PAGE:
Tags

Type your tag names separated by a space and hit enter

Rotarix in developing countries: paving the way for inclusion in national childhood immunization programs in Africa.
J Infect Dis. 2010 Sep 01; 202 Suppl:S80-6.JI

Abstract

Rotavirus gastroenteritis causes more than half a million deaths annually among children aged <5 years, the great majority of which occur in Africa and Asia. Vaccination is considered to be the most effective public health strategy to prevent rotavirus disease and to reduce the significant global burden of rotavirus gastroenteritis. Rotarix (GlaxoSmithKline Biologicals) is an oral, live attenuated rotavirus vaccine derived from a human G1P[8] rotavirus strain. Results of phase III studies in Europe, Latin America, and Asia have shown that Rotarix offers sustained high protection against severe rotavirus gastroenteritis during the first 2 years of life, when disease burden is highest, with broad protection demonstrated against each of the 5 main rotavirus types that circulate globally (G1, G2, G3, G4, and G9). Coupled with the availability of local burden of disease data and promising interim efficacy data from an ongoing study in Malawi and South Africa, this further reinforces the case for introduction of this rotavirus vaccine in national childhood immunization programs in Africa, where rotavirus-related mortality is significant.

Authors+Show Affiliations

GlaxoSmithKline Biologicals, Rixensart, Belgium.No affiliation info availableNo affiliation info availableNo affiliation info availableNo affiliation info availableNo affiliation info available

Pub Type(s)

Journal Article
Research Support, Non-U.S. Gov't

Language

eng

PubMed ID

20684722

Citation

Pawinski, Robert, et al. "Rotarix in Developing Countries: Paving the Way for Inclusion in National Childhood Immunization Programs in Africa." The Journal of Infectious Diseases, vol. 202 Suppl, 2010, pp. S80-6.
Pawinski R, Debrus S, Delem A, et al. Rotarix in developing countries: paving the way for inclusion in national childhood immunization programs in Africa. J Infect Dis. 2010;202 Suppl:S80-6.
Pawinski, R., Debrus, S., Delem, A., Smolenov, I., Suryakiran, P. V., & Han, H. H. (2010). Rotarix in developing countries: paving the way for inclusion in national childhood immunization programs in Africa. The Journal of Infectious Diseases, 202 Suppl, S80-6. https://doi.org/10.1086/653547
Pawinski R, et al. Rotarix in Developing Countries: Paving the Way for Inclusion in National Childhood Immunization Programs in Africa. J Infect Dis. 2010 Sep 1;202 Suppl:S80-6. PubMed PMID: 20684722.
* Article titles in AMA citation format should be in sentence-case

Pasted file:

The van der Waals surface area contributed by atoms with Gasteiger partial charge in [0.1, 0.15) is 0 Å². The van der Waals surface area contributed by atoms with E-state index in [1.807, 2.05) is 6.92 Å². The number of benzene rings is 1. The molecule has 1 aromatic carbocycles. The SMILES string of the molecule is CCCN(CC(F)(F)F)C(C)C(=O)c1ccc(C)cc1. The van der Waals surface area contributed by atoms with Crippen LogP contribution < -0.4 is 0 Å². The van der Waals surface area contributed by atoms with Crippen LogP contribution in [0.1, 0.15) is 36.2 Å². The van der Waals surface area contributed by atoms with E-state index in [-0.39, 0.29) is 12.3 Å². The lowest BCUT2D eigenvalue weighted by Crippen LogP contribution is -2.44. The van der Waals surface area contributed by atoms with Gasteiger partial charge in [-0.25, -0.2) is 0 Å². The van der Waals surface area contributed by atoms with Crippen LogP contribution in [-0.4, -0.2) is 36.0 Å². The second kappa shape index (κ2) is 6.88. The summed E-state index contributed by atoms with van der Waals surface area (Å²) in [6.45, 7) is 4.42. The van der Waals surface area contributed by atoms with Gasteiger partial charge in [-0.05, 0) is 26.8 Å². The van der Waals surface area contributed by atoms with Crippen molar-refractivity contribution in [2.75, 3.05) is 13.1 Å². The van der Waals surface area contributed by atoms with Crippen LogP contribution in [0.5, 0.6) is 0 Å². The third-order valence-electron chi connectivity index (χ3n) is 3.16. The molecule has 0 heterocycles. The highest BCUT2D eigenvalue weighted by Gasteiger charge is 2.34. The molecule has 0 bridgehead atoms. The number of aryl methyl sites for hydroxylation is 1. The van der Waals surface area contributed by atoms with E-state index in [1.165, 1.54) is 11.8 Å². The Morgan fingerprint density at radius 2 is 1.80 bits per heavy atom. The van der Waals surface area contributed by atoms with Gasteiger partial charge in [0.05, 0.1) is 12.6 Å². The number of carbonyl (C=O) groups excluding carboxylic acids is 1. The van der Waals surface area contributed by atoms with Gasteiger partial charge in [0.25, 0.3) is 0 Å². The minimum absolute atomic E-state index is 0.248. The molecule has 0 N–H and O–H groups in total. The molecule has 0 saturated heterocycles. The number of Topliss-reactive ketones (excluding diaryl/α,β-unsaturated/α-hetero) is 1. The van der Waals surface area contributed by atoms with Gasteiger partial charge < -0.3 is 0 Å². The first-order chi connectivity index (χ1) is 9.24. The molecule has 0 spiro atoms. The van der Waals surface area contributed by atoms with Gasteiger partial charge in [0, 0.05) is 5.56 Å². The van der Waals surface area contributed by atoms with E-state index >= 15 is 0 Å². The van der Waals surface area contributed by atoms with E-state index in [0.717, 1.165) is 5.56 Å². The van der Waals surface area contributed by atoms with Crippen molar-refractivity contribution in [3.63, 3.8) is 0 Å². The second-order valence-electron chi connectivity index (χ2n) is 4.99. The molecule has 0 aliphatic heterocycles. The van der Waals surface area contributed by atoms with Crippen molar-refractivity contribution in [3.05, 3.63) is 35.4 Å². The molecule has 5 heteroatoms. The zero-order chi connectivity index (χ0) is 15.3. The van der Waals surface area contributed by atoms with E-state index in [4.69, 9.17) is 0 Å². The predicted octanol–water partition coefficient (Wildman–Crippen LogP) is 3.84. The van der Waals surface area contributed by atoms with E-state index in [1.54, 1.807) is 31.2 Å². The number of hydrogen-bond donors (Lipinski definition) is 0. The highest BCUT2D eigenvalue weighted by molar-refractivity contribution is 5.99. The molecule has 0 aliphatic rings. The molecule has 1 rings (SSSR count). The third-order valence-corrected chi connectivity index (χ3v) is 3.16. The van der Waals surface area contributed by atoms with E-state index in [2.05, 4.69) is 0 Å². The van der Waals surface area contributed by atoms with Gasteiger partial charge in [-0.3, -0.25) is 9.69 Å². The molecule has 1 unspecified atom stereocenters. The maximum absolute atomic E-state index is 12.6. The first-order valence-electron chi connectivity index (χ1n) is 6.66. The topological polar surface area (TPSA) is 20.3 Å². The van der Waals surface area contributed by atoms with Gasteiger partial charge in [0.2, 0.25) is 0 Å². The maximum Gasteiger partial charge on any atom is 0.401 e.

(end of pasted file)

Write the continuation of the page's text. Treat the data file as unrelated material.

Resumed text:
TY - JOUR T1 - Rotarix in developing countries: paving the way for inclusion in national childhood immunization programs in Africa. AU - Pawinski,Robert, AU - Debrus,Serge, AU - Delem,Andrée, AU - Smolenov,Igor, AU - Suryakiran,Pemmaraju V, AU - Han,Htay Htay, PY - 2010/8/6/entrez PY - 2010/8/13/pubmed PY - 2010/9/9/medline SP - S80 EP - 6 JF - The Journal of infectious diseases JO - J. Infect. Dis. VL - 202 Suppl N2 - Rotavirus gastroenteritis causes more than half a million deaths annually among children aged <5 years, the great majority of which occur in Africa and Asia. Vaccination is considered to be the most effective public health strategy to prevent rotavirus disease and to reduce the significant global burden of rotavirus gastroenteritis. Rotarix (GlaxoSmithKline Biologicals) is an oral, live attenuated rotavirus vaccine derived from a human G1P[8] rotavirus strain. Results of phase III studies in Europe, Latin America, and Asia have shown that Rotarix offers sustained high protection against severe rotavirus gastroenteritis during the first 2 years of life, when disease burden is highest, with broad protection demonstrated against each of the 5 main rotavirus types that circulate globally (G1, G2, G3, G4, and G9). Coupled with the availability of local burden of disease data and promising interim efficacy data from an ongoing study in Malawi and South Africa, this further reinforces the case for introduction of this rotavirus vaccine in national childhood immunization programs in Africa, where rotavirus-related mortality is significant. SN - 1537-6613 UR - https://www.unboundmedicine.com/medline/citation/20684722/Rotarix_in_developing_countries:_paving_the_way_for_inclusion_in_national_childhood_immunization_programs_in_Africa_ L2 - https://academic.oup.com/jid/article-lookup/doi/10.1086/653547 DB - PRIME DP - Unbound Medicine ER -